Japan Wolf Association: JWA

SYMPOSIUM WOLVES 2015

JAPAN/USA/GERMANY

SYMPOSIUM WOLVES 2015: RESTORATION AND CONSERVATION

Presented by the Japan Wolf Association

【Aim】
Restore wolves into Japan and save Japan from overabundant wildlife like sika deer!
1. To obtain the public comprehension on wolves and their restoration in Japan and to realize this aim.
2. To provide the latest information on restoration and conservation of wolves for Japanese society.
1) To know an advanced success cases on wolf return and ecosystem restoration of USA.
2) To know the German instances of acceptance and conservation of immigrant wolves into a cultural landscape.

【Subjects】
Recent social situations on management and conservation of wolves in the three countries, Japan, USA, and Germany.
1. Public attitude (favor, fear, ignorance, and tolerance) against wolves.
2. To make public consensus, and education and enlightenment on coexistence with wolves.
3. Control effect of wolves on populations of ungulates and other wild mammals.
4. Depredation of wolves on free-living livestock like sheep and cattle and the possibility of occurrence in Japan.

【Main speakers】
David Mech (USA) PhD, Senior Scientist with the Biological Resources Division, U.S. Geological Survey and an Adjunct Professor at the University of Minnesota.
Markus Bathen (Germany): Forester and Wolf Specialist at the Nature and Biodiversity Conservation Union, Germany(NABU)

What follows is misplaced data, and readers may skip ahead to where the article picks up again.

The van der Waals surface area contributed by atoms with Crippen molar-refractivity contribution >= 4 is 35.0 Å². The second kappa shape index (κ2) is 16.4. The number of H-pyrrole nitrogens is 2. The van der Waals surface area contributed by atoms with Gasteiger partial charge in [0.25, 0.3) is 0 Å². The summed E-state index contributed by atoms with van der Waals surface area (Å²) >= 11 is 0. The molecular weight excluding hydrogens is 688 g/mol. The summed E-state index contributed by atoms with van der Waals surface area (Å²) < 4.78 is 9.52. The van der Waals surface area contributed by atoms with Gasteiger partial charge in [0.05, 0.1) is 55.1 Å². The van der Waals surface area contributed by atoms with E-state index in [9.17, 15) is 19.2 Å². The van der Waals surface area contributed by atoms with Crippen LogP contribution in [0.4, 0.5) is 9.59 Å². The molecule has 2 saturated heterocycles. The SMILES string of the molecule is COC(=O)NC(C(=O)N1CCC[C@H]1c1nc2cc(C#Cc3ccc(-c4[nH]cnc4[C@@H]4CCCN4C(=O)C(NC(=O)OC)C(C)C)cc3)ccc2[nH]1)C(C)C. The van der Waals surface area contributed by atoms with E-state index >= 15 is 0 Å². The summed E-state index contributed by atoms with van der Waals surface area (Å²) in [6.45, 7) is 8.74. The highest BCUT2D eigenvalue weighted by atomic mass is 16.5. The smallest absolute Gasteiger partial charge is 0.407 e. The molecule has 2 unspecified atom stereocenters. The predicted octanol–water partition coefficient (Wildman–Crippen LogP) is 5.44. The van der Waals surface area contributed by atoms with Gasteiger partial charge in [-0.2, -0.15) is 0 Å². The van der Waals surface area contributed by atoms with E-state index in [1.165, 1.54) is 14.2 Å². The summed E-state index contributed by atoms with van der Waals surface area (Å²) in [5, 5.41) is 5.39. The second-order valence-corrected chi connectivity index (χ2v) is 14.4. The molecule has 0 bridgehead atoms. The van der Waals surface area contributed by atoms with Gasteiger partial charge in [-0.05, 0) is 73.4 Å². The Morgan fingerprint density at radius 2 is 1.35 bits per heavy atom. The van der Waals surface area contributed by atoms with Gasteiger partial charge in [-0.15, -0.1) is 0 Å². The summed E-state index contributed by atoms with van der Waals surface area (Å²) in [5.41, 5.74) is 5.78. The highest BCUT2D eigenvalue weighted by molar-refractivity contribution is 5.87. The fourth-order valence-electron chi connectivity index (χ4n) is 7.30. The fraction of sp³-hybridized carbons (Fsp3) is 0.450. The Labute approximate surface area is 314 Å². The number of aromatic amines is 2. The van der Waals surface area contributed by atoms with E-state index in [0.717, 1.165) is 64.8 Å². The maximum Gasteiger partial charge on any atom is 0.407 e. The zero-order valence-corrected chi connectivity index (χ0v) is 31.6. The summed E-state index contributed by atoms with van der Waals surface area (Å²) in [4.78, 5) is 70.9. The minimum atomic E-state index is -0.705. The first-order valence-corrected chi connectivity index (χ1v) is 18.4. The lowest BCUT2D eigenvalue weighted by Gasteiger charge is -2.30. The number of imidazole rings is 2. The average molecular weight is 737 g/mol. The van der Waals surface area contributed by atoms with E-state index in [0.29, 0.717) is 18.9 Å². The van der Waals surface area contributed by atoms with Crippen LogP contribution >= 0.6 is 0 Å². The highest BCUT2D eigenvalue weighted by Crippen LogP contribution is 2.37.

Naoki Maruyama (Japan): PhD, Professor Emeritus of Tokyo Noko University, President of the Japan Wolf Association

【The Sympo Sites】

1. Tateshina Grand Hotel Takinoyu, 15:00-18:00 Thursday, 3 June, Kitayama 4028, Chino-city, Nagano Prefecture. Tel. 0266-67-2525

2. TMO Hall, Mishima Chamber of Commerce, 1F, 13:30-16:30, on Friday, June 5.
Ichibanncho2-29, Mishima-city, Shizuoka Prefecture. TEL:055-975-4441

3. The Hibiya Convention Hall, Tokyo, 13:30 –16:30, Saturday, 5 June, Hibiya-koen 1-4-5,
Chiyodaku, Tokyo

4. (Speaker: Markus Bathen) HorutoHall Ohita, 14:00-17:00, Sunday 7 June, 〒870-0839 Kinchi-minami 1-5-1,Ohita-city, Ohita Prefecture

5. (Speaker: David Mech) Lecture Hall, 109-1F, Synthetic Research Building, Faculty of Agriculture, Hokkaido University, 14:00-16:30 Sunday 7 June, N9W9 Kitaku, Sapporo-city, Hokkaido

6. Multi-event hall, Westa Kawagoe, 18:00-21:00 Monday 7 June, Kawagoe City, Saitama Prefecture, on Monday 7 June, Sinjuku-cho 1-17-17, Kawagoe-city, Saitama Prefecture

Presented by:The Japan Wolf Association (JWA)

RESTORE WOLVES TO JAPAN !

Save Nature and Society from Disastrous Deer Irruption!

However, not only the extinction of wolves should be considered. Other species of animal, extinct or endangered are important.

What makes the wolf such a prime subject for discussion?

The wolf is the keystone species that sits at the top of the food chain.

We would like to explain our views on how the present ecosystemic situation is leading to ruin and how we can create an ideal state through reconstruction.

Biological diversity of an ecosystem is a chief indicator of health